Everyone from President Barack Obama on down claims radiation reaching the United States from Japan is no health threat. The real science, however, begs a second opinion.
Japanese reactors hold 1,000 times more radiation than the bombs dropped over Hiroshima. Already 10-60 percent of the pollution over California comes from Asia. Half the mercury in our atmosphere originates in China, also 5,000 miles away. A week after a nuclear weapons' test in China, iodine 131 was detected in thyroid glands of deer in Colorado.
The idea that a threshold exists, or of a safe level of radiation for human exposure, unraveled in the 1950s when research showed one pelvic x-ray in a pregnant woman could double the rate of childhood leukemia in her baby. The risk was 10 times higher if exposure occurred in the first three months of pregnancy.
A new medical concept has emerged called "fetal origins of disease," drawing from evidence that many adult diseases can have their origins in the first weeks after conception from environmental insults disrupting embryonic development. It is now established medical advice that for the first three months pregnant women should avoid any x-rays, medicines or chemicals, no matter how small the dose, unless absolutely necessary.
"Epigenetics" is a term integral to fetal origins of disease, referring to chemical attachments to genes that turn them on or off inappropriately and have consequences similar to broken genetic bonds. Unimaginably small doses of chemicals, air pollution, cigarette smoke and radiation can cause epigenetic changes within minutes after exposure and be passed on to subsequent generations.
The 14,000 doctors in the Endocrine Society warned that "even infinitesimally low levels of exposure to endocrine-disrupting chemicals, indeed, any level of exposure at all, may cause endocrine or reproductive abnormalities, particularly if exposure occurs during a critical developmental window. Surprisingly, low doses may even exert more potent effects than higher doses." If there is no safe level of hormone mimicking chemicals for a fetus, then the concept is likely to be equally true of more toxic radioactive elements drifting over from Japan, some of which may also act as endocrine disrupters.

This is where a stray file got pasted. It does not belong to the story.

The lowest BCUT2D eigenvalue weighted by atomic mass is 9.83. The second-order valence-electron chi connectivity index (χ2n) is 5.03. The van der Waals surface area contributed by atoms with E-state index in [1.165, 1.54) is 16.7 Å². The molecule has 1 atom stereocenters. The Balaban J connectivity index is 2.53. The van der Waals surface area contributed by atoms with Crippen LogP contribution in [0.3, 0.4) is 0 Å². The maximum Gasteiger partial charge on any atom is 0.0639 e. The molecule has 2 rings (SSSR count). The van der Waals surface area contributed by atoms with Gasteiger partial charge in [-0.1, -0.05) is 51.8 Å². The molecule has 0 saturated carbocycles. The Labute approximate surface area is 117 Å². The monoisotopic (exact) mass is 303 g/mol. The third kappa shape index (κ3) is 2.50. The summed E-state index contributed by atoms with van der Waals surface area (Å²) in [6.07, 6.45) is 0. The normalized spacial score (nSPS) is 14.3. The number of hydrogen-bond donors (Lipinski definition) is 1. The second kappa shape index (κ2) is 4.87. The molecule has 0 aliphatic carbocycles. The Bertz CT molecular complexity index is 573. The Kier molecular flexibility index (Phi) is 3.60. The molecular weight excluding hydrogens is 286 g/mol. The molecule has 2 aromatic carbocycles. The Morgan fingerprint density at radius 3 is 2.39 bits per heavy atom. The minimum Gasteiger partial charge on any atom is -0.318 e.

Many epidemiologic studies show that extremely low doses of radiation increase the incidence of childhood cancers, low birth-weight babies, premature births, infant mortality, birth defects and even diminished intelligence. Just two abdominal x-rays in a male can slightly increase the chance of his future children developing leukemia. Human cells can repair themselves from some radiation damage, but the rapidly growing cells in a fetus may divide before repair can occur, negating the body's defense mechanism and replicating the damage.
Comforting statements about the safety of low radiation are not even accurate for adults. Small increases in risk per individual have immense consequences in the aggregate. When low risk is accepted for billions of people, there will still be millions of victims. New research on risks of x-rays illustrate the point.
Radiation from CT coronary scans is considered low, but it causes cancer in one of every 270 40-year-old women who receive the scan. Annually, 29,000 cancers are caused by the 70 million CT scans done in the United States. Low dose dental x-rays more than double the rate of thyroid cancer. Those exposed to repeated dental x-rays have an even higher risk of thyroid cancer.
Properly functioning nuclear plants emit low radiation into nearby water and atmosphere, which can be inhaled directly or ingested from soil contact, plants or cow's milk. Many studies confirm higher rates of cancers such as childhood leukemia, breast and thyroid cancer among people who live in the same counties as nuclear plants and among nuclear workers.
Beginning with Madam Curie, the story of nuclear power is one where the risks of radiation have been consistently miscalculated or misrepresented. Utah downwinders should know that better than anyone. This could be the latest chapter in that tragic story, when once again we are told not to worry.
Dr. Brian Moench is President of Utah Physicians for a Healthy Environment and a member of the Union of Concerned Scientists.
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